Those of us who have been fortunate enough to have grown up with a solid sense of “home,” with the warm, deep feelings of belonging and physical security and personal value and countless other attributes that come with it, can’t fully appreciate how having a home has shaped our lives and personalities.  And we can’t really imagine what it must be like to grow up without that essential emotional and physical center, or to someday lose it entirely and become “homeless” — a powerful and terrible word, when you think about it.

Yesterday, as Kish and I drove back from a vacation on the coastline of Maine, the pull of “home” became irresistible, and what was supposed to be a two-day drive became by mutual agreement a 17-hour, roll-in-and-unload-after-midnight rush to get back to our little center of the world.  And when we finally made it, and were greeted by a small, happily barking dog whose tail was sweeping the floor like a metronome set at maximum speed, we once again were reminded of what “home” is really all about.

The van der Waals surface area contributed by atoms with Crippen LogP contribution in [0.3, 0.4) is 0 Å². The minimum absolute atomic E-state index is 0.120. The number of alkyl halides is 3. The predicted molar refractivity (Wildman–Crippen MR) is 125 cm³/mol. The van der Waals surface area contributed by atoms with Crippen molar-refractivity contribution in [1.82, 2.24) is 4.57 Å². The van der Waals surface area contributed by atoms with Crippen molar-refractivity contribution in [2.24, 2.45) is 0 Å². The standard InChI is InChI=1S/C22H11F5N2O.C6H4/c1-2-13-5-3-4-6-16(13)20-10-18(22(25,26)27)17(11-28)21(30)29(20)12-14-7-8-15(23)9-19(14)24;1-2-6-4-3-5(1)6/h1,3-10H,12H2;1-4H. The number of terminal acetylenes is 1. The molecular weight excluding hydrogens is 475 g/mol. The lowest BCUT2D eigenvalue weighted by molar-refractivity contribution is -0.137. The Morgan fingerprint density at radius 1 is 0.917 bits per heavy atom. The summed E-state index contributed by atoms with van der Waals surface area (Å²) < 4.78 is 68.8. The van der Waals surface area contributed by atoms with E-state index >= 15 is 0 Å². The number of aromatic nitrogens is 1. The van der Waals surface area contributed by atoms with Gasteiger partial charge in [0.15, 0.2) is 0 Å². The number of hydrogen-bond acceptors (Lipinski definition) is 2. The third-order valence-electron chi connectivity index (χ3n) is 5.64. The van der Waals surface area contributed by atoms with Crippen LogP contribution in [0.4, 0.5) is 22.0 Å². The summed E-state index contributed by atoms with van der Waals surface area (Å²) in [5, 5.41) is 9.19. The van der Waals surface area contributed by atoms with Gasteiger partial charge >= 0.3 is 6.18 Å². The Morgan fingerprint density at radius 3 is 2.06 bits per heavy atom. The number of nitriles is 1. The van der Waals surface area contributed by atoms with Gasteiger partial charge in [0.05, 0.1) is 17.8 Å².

Toes In The Sand

IMG_2279Every few years, I want to take a warm weather vacation after the weather turns cold in Ohio.  I want to put toes in the sand, hear the crash and thrum of waves on sand, feel the radiating sunshine pulsing on my bleached white brow, and drink a cold beer while the condensation beads up on the bottle.

I want to see turquoise water against yellow brown sand, sit under a brightly colored beach umbrella or covering made of palm fronds, and read a book in bright sunshine.  I want to walk on the gritty sand, look for an interesting sea shell or two, and watch a sailboat scudding across the waves and framed against the far horizon.

In short, I want to get as far away from my normal day-to-day existence as I possibly can.  This year, the destination is a few stops in the Windward Islands.  We’re on our way.